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Indigenous Women and WorkFrom Labor to Activism$
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Carol Williams

Print publication date: 2012

Print ISBN-13: 9780252037153

Published to Illinois Scholarship Online: April 2017

DOI: 10.5406/illinois/9780252037153.001.0001

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Diverted Mothering among American Indian Domestic Servants, 1920–1940

Diverted Mothering among American Indian Domestic Servants, 1920–1940

Chapter:
(p.179) Chapter 11 Diverted Mothering among American Indian Domestic Servants, 1920–1940
Source:
Indigenous Women and Work
Author(s):

Margaret D. Jacobs

Publisher:
University of Illinois Press
DOI:10.5406/illinois/9780252037153.003.0012

This chapter focuses on young Indian women who took up domestic service in white women's households in urban areas of the American West. Most women found this work tedious and their employers imperious. In particular, many intensely disliked caring for white women's children. However, despite the oppressive nature of domestic service, many Indian women gravitated to these jobs in urban areas where they formed a vibrant social network with other Indian youth and reveled in modern urban leisure pursuits. While in service, many young Indian women became pregnant out of wedlock and then confronted a dilemma about how to mother their own children while earning a living as domestics and caretakers of other children. Examining the case files of ninety-seven Indian domestic servants in the San Francisco Bay Area between 1920 and 1940, the chapter considers the ways in which Indian women's paid work as domestic servants often undermined their unpaid culturally reproductive work as mothers.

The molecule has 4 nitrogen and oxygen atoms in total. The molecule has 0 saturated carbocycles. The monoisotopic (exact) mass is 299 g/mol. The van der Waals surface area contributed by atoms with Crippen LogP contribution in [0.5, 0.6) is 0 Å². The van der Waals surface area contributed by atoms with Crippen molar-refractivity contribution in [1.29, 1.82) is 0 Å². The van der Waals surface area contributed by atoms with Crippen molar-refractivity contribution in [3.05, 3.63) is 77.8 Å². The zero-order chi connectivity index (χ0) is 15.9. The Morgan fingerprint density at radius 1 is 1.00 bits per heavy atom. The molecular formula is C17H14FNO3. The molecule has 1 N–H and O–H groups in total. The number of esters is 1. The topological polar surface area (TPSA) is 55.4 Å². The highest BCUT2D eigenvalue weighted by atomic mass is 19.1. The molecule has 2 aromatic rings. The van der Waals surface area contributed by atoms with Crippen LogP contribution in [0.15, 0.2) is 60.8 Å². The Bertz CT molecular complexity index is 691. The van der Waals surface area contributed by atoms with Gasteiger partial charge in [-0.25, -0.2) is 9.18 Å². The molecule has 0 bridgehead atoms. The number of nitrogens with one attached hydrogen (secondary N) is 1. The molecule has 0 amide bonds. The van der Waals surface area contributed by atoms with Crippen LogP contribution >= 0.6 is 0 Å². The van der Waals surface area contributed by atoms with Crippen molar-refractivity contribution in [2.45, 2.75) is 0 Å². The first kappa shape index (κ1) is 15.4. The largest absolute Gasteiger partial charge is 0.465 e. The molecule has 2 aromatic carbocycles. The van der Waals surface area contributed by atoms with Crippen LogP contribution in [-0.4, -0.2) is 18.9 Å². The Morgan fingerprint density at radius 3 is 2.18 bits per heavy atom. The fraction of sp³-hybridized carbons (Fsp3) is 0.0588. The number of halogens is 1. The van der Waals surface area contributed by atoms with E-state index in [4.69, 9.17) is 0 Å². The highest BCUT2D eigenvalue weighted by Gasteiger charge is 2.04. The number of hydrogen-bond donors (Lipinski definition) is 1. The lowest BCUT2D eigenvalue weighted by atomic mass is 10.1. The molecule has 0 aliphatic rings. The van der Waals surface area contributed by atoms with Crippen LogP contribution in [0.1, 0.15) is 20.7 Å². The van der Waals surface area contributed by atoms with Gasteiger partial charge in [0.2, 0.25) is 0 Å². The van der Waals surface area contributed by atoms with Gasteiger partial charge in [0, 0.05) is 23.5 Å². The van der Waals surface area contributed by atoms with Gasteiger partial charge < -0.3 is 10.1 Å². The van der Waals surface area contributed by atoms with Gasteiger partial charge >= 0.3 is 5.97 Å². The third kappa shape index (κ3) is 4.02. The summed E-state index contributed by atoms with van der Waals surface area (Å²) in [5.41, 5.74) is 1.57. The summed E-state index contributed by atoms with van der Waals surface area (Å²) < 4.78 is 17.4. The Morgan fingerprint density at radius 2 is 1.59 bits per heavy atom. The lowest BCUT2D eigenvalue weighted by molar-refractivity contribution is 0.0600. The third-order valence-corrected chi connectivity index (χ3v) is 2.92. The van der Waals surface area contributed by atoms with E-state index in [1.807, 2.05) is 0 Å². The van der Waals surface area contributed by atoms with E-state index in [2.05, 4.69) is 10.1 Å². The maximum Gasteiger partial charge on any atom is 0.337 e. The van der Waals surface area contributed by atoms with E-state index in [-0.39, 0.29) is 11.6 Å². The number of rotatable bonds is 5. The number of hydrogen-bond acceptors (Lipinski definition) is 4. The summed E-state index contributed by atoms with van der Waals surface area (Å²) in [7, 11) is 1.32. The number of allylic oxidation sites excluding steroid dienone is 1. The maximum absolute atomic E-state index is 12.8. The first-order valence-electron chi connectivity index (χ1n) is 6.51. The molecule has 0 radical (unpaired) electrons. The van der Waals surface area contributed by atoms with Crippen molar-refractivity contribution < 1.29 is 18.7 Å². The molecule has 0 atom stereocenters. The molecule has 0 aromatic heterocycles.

Keywords:   Native American women, domestic service, servants, indigenous women, women's work, white women

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